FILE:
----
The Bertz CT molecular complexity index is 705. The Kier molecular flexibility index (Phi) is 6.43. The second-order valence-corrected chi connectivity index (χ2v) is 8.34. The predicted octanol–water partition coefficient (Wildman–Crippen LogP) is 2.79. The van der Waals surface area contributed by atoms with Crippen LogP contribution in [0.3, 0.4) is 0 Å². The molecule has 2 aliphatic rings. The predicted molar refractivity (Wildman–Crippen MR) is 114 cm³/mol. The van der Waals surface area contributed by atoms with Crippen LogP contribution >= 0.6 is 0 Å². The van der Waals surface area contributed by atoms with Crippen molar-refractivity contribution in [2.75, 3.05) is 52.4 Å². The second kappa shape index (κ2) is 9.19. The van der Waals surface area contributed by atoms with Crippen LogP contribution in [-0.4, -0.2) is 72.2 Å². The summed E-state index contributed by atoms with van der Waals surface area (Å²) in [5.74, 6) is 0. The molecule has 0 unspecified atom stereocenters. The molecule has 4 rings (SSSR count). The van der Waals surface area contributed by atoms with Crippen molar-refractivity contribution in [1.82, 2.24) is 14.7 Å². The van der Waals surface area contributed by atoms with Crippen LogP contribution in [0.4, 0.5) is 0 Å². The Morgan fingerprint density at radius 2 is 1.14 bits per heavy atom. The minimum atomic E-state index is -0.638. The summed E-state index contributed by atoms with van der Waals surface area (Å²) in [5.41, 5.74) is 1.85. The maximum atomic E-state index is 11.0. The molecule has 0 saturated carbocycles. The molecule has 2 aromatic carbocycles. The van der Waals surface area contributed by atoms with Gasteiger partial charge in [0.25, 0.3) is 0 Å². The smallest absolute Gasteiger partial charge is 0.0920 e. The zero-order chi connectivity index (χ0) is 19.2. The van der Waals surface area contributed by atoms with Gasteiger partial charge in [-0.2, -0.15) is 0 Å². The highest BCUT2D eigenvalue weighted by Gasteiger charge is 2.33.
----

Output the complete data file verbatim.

The Bertz CT molecular complexity index is 705. The Kier molecular flexibility index (Phi) is 6.43. The second-order valence-corrected chi connectivity index (χ2v) is 8.34. The predicted octanol–water partition coefficient (Wildman–Crippen LogP) is 2.79. The van der Waals surface area contributed by atoms with Crippen LogP contribution in [0.3, 0.4) is 0 Å². The molecule has 2 aliphatic rings. The predicted molar refractivity (Wildman–Crippen MR) is 114 cm³/mol. The van der Waals surface area contributed by atoms with Crippen LogP contribution >= 0.6 is 0 Å². The van der Waals surface area contributed by atoms with Crippen molar-refractivity contribution in [2.75, 3.05) is 52.4 Å². The second kappa shape index (κ2) is 9.19. The van der Waals surface area contributed by atoms with Crippen LogP contribution in [-0.4, -0.2) is 72.2 Å². The summed E-state index contributed by atoms with van der Waals surface area (Å²) in [5.74, 6) is 0. The molecule has 0 unspecified atom stereocenters. The molecule has 4 rings (SSSR count). The van der Waals surface area contributed by atoms with Crippen molar-refractivity contribution in [1.82, 2.24) is 14.7 Å². The van der Waals surface area contributed by atoms with Crippen LogP contribution in [0.4, 0.5) is 0 Å². The Morgan fingerprint density at radius 2 is 1.14 bits per heavy atom. The minimum atomic E-state index is -0.638. The summed E-state index contributed by atoms with van der Waals surface area (Å²) in [5.41, 5.74) is 1.85. The maximum atomic E-state index is 11.0. The molecule has 0 saturated carbocycles. The molecule has 2 aromatic carbocycles. The van der Waals surface area contributed by atoms with Gasteiger partial charge in [0.25, 0.3) is 0 Å². The smallest absolute Gasteiger partial charge is 0.0920 e. The zero-order chi connectivity index (χ0) is 19.2. The van der Waals surface area contributed by atoms with Gasteiger partial charge in [-0.2, -0.15) is 0 Å². The highest BCUT2D eigenvalue weighted by Gasteiger charge is 2.33.